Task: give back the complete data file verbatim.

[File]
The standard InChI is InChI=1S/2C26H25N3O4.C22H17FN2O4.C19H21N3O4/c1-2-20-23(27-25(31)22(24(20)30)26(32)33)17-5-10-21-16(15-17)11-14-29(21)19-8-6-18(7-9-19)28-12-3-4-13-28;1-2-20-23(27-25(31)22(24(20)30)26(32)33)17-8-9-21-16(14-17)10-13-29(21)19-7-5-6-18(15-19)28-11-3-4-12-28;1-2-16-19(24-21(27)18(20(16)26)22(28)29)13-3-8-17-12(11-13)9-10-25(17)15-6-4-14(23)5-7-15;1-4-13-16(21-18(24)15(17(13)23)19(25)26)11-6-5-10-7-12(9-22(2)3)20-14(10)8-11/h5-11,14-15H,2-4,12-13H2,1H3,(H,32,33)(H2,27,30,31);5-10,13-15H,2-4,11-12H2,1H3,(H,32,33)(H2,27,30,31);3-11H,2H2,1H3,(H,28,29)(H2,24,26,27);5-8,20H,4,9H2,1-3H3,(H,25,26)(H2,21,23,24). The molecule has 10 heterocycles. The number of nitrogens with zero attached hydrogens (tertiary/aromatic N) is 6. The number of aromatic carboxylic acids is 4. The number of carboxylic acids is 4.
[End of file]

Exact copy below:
The standard InChI is InChI=1S/2C26H25N3O4.C22H17FN2O4.C19H21N3O4/c1-2-20-23(27-25(31)22(24(20)30)26(32)33)17-5-10-21-16(15-17)11-14-29(21)19-8-6-18(7-9-19)28-12-3-4-13-28;1-2-20-23(27-25(31)22(24(20)30)26(32)33)17-8-9-21-16(14-17)10-13-29(21)19-7-5-6-18(15-19)28-11-3-4-12-28;1-2-16-19(24-21(27)18(20(16)26)22(28)29)13-3-8-17-12(11-13)9-10-25(17)15-6-4-14(23)5-7-15;1-4-13-16(21-18(24)15(17(13)23)19(25)26)11-6-5-10-7-12(9-22(2)3)20-14(10)8-11/h5-11,14-15H,2-4,12-13H2,1H3,(H,32,33)(H2,27,30,31);5-10,13-15H,2-4,11-12H2,1H3,(H,32,33)(H2,27,30,31);3-11H,2H2,1H3,(H,28,29)(H2,24,26,27);5-8,20H,4,9H2,1-3H3,(H,25,26)(H2,21,23,24). The molecule has 10 heterocycles. The number of nitrogens with zero attached hydrogens (tertiary/aromatic N) is 6. The number of aromatic carboxylic acids is 4. The number of carboxylic acids is 4.